On his 35th birthday, Adam Voges was uncapped in Test cricket and expected to stay that way. The last Australian batsman to debut at such an age - Ken Eastwood - did it so long ago that overs were still eight balls long. But on his 36th birthday, Voges will not only be in Bangladesh as part of Australia's Test team, he will be just one Steven Smith injury or illness away from becoming Australia's 46th Test captain.
It is a remarkable development for Voges, but then it has been a year of remarkable change for Australia. Of the squad that began the Ashes tour Michael Clarke, Brad Haddin, Shane Watson, Chris Rogers and Ryan Harris have retired, David Warner is injured, and Mitchell Johnson and Josh Hazlewood are being rested. When national selector Rod Marsh named the touring party for the Bangladesh series, he felt there was only one man who could be Smith's vice-captain.
"If Steven Smith did get crook, it would have been very tough to have anyone else captain the side but Voges," Marsh said at the time. "He's had a lot of experience at captaincy, he's got a cool head, and I think he'll be an excellent vice-captain for Steven on his first tour of duty away from home as captain of the Australian Test team."
And so it is that Voges becomes Smith's key sounding board on his first tour as Australia's full-time Test captain, standing in for the appointed vice-captain Warner, who broke his thumb during the recent ODIs in England. It caps off an extraordinary 2015 for Voges, who in May became the oldest man to score a century on Test debut, against West Indies in Kingston.
"It's been incredible really," Voges told ESPNcricinfo ahead of the Bangladesh tour. "To think back to six months ago, I hadn't played any Test matches, now I've played seven and been part of an Ashes series and I'm getting an opportunity to vice-captain Australia, which I see as a huge honour. I understand it's just a temporary role for this tour, but I'm rapt to get that appointment and I'm certainly looking forward to it.
"It's a new group. We've had a lot of great players retire from the team. It's a transitional phase. It will be Steve's first tour as captain, so I see my role as helping him out as much as I can. If he wants to, he can bounce ideas off me, or I can throw my own ideas to him, but I just want to give him all the support that he needs. I think it's as simple as that. Hopefully I can score a lot of runs while I'm there as well, and provide support for him."
Halfway through the Ashes series, Voges seemed by no means a certain selection for this Bangladesh series, having scored 31, 1, 25, 16 and 0 in the first three Tests in England. But a stronger finish to the series, in which he made half-centuries in each of the final two Tests at Trent Bridge and The Oval, combined with the exodus of experience from Australia's line-up after the series, meant he was kept on.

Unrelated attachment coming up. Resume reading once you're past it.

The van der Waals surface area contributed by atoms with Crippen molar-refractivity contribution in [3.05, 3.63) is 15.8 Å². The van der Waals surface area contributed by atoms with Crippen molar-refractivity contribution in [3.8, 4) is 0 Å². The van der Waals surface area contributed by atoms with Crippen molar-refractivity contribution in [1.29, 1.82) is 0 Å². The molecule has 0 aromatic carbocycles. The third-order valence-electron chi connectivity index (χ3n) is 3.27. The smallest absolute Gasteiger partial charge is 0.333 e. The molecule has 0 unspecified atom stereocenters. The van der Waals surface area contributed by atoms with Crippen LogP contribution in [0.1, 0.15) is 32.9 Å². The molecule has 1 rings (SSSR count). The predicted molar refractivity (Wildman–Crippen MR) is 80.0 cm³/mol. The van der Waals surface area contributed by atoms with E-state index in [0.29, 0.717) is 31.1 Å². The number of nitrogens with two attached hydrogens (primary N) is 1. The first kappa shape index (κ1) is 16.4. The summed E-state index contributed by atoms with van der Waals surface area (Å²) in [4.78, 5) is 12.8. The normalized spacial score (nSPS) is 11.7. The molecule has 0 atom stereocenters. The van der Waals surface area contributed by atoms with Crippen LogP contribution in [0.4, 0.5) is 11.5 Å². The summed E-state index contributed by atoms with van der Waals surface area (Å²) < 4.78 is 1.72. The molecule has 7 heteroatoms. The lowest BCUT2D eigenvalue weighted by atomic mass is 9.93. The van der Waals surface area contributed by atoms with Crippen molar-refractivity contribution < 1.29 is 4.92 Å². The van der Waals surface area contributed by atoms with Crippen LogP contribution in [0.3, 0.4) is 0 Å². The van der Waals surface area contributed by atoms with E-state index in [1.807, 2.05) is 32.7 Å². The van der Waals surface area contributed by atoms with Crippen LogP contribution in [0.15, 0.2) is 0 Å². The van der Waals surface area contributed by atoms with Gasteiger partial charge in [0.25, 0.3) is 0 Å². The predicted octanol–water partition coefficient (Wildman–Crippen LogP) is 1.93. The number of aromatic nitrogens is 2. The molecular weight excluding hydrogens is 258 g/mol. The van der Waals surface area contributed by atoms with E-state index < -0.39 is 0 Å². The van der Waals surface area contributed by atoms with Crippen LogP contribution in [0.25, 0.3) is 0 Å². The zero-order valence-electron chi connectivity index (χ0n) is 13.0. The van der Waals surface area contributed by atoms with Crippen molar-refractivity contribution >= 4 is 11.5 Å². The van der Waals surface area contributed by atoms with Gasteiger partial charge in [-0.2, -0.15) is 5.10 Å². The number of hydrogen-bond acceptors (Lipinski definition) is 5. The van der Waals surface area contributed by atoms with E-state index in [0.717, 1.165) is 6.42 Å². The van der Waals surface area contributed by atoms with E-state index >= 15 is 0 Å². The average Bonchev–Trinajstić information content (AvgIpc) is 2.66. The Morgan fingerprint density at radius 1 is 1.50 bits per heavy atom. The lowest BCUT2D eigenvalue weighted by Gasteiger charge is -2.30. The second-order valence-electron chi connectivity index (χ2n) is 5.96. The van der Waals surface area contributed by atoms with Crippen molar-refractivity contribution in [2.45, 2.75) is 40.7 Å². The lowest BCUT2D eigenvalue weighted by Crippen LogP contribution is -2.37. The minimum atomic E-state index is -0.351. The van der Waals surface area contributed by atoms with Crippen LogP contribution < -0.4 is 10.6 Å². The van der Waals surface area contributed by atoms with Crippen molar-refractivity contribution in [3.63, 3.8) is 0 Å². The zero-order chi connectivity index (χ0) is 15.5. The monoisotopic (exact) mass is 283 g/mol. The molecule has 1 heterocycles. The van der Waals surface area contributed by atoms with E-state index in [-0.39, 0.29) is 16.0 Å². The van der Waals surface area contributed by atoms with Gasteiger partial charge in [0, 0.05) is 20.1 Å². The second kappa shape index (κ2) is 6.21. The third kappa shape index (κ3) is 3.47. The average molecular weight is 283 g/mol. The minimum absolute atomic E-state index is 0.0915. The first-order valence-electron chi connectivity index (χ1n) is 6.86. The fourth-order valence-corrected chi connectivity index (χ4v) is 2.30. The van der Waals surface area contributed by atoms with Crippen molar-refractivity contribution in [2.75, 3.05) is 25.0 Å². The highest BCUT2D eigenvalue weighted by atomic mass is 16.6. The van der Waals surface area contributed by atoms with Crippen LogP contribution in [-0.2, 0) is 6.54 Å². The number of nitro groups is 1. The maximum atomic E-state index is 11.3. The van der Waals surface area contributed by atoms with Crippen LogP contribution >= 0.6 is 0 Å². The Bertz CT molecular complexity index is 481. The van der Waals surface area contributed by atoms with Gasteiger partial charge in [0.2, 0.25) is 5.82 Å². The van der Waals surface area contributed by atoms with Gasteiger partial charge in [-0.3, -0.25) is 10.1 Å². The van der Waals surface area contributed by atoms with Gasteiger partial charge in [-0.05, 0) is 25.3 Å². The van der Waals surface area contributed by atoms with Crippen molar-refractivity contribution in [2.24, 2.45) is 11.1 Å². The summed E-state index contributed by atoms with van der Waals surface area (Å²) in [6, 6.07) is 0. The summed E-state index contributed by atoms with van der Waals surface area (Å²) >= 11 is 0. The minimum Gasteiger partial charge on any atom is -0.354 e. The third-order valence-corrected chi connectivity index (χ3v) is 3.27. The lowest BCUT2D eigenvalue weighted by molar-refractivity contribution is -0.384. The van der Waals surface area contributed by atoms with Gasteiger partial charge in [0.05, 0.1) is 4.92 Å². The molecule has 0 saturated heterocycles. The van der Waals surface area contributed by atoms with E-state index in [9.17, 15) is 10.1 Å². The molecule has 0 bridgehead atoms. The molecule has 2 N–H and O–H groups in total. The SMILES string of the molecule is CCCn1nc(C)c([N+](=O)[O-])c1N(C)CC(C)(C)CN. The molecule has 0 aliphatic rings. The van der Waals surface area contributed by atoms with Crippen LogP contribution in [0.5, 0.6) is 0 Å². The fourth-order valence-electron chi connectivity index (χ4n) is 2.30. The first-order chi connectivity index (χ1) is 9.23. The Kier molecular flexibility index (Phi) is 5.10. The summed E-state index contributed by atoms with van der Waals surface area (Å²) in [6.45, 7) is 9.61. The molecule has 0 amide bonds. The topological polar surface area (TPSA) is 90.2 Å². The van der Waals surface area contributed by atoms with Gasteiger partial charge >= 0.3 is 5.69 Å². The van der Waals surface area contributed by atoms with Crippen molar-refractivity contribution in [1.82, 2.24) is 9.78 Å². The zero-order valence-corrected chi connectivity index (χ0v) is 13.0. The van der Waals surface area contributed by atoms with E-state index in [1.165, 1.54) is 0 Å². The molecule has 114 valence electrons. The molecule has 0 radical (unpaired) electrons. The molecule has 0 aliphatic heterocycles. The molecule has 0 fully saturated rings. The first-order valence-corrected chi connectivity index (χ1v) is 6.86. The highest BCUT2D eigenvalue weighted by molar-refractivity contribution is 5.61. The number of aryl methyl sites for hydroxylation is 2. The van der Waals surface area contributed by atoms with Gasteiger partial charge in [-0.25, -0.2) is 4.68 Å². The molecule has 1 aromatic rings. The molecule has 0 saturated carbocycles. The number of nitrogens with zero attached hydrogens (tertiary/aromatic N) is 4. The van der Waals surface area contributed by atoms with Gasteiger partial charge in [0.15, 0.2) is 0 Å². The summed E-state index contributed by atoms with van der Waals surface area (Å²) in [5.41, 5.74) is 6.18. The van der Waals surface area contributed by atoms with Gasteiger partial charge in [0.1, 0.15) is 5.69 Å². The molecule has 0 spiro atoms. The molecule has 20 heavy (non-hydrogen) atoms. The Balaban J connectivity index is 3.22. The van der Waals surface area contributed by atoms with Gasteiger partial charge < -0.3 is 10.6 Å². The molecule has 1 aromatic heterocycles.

If Voges can find a way to thrive in the challenging conditions in Bangladesh he might even be setting himself up as the new Chris Rogers, a domestic veteran who can provide valuable experience to the Test team for a couple of years in his late 30s. Rogers played all but one of his 25 Tests after he turned 35, and remained such a valuable contributor that in this year's Ashes campaign he was named Australia's Player of the Series.
"I'd love to be able to do that," Voges said. "I've watched Buck's career over the last couple of years and he managed to go out on top of his game at the end of the Ashes. If I could emulate something like that, that would be ideal.
"The fact that I've been picked after a pretty average Ashes series shows that the selectors have shown a bit of faith with me, and I'm looking forward to repaying that. At the end of the day it will come down to runs scored and how I perform. But if I can get a chance to do that through this summer, it's something that I'm certainly looking forward to."
That said, Voges knows that Australia's challenge in Bangladesh will be far from easy for a squad lacking in Test experience. Last year Clarke's men were crushed 2-0 by Pakistan on the slow, turning pitches in the UAE, and similar surfaces could be on offer in Bangladesh, where the home team have defeated South Africa, India and Pakistan in one-day series this year.
"I don't think anyone is underestimating them," Voges said. "We've seen their results in the last little while and they're certainly on the improve. Beating anyone in their own backyard is hard. I don't think we'll be underestimating them at all. They've played some excellent cricket against teams like South Africa. We know we'll be in for a tough series."